I have landed an A319 at the max crosswind limit in severe turbulance, and it was far more of a handfull than the 737 in the same conditions. It was much more demanding of my flying skills than any conventional aeroplane I have ever flown.

Is there exceptional decision-making or judgement beyond the SOP's? Is there any (expect in a negative sense) relying on the days of old? What seperates the few bastions of professionalism from those faking it?
Well yes there is. Outside of the simulator emergencys rarely happen by the book. Multiple failures, contradictory symptoms, and a QRH/ Eicas that fails to cover what you have. You have to Diagnose correctly,and manage the situation effectively. and that can get very difficult at times. Especially in "new" aeroplanes.

Does it really take more than carefull (using your finger) reading the checklist, qualifying your radiocalls, using eyecontact when briefing and memorizing your flows and qrh itmes? Perhaps spend a night reviewing your type CBT? Or if you're really keen, spend a night or two ploughing through the FCOM.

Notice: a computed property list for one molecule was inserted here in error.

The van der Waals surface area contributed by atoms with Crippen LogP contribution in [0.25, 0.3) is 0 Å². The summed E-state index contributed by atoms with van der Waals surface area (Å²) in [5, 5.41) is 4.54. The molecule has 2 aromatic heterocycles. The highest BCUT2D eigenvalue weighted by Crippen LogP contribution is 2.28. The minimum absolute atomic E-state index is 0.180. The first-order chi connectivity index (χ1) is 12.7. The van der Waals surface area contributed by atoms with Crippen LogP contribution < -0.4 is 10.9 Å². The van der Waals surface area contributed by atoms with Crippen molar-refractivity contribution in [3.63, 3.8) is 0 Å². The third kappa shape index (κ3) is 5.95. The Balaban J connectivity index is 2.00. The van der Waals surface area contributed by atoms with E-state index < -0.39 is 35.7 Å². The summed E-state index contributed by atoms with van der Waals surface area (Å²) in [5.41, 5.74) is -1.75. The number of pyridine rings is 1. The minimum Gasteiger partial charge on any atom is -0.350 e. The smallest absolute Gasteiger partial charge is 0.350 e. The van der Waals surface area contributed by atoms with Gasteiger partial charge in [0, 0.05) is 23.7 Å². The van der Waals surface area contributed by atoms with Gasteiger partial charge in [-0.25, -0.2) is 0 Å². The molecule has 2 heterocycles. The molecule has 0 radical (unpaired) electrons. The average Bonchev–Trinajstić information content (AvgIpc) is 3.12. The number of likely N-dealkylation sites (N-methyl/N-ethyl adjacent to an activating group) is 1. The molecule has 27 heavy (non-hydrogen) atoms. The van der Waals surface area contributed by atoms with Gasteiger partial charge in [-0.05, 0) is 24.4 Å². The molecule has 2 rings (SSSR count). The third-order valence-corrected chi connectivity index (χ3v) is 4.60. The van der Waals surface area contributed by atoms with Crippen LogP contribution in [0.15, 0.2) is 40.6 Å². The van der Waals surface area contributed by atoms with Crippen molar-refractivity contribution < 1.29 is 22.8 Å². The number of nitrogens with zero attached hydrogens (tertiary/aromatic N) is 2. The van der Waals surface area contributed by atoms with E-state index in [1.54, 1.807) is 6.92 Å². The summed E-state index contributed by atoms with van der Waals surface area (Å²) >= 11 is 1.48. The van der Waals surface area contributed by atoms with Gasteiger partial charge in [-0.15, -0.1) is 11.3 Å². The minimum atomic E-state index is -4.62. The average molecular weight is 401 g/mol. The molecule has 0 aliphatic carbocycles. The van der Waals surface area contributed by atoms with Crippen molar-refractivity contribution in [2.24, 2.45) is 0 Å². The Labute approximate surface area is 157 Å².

Yes. Flying is mostly easy to do. Easy to do to a sorta average standard. If you want to be good than it requires real work and dedication. To be the best requires more than a bit of eyecontact. One thing being a trainer taught me was the guys who really shone in the simulator, really worked at it. Thought about it, listened, learned, practised, and then executed it. They taught me, I taught them very little.

It's a lazy job,
See above.

You can't pull a guy off the street to do this?
You cannot. Some people just cannot fly. And some that can fly cannot think and fly. To be a good pilot you need "capacity". And any guy off the street probably does not have that. A few will, but to be good, professional, and safe. You need aptitude, brains, and above all plenty of capacity.

Finally.. I fly because I love it.

Yes you are working when everyone doesn't (including your wife and kids). I have had the divorce. The crappy hotels, the the cosmic radiation etc etc. But just look out the window, smell the roses. It is still a wonderful job.

To quote Richard Bach:

"For pilots sometimes see behind the curtain, behind the veil of gossamer velvet, and find the truth behind man, the force behind a universe".

My view

l337
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Old 26th Dec 2007, 19:41
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colorfax, where is hades?

Hi:

Yes, I agree with you. There are still times when the automatics won't do it, even in non emergency situations. I think of the 29 knot crosswind landings at KDCA for example.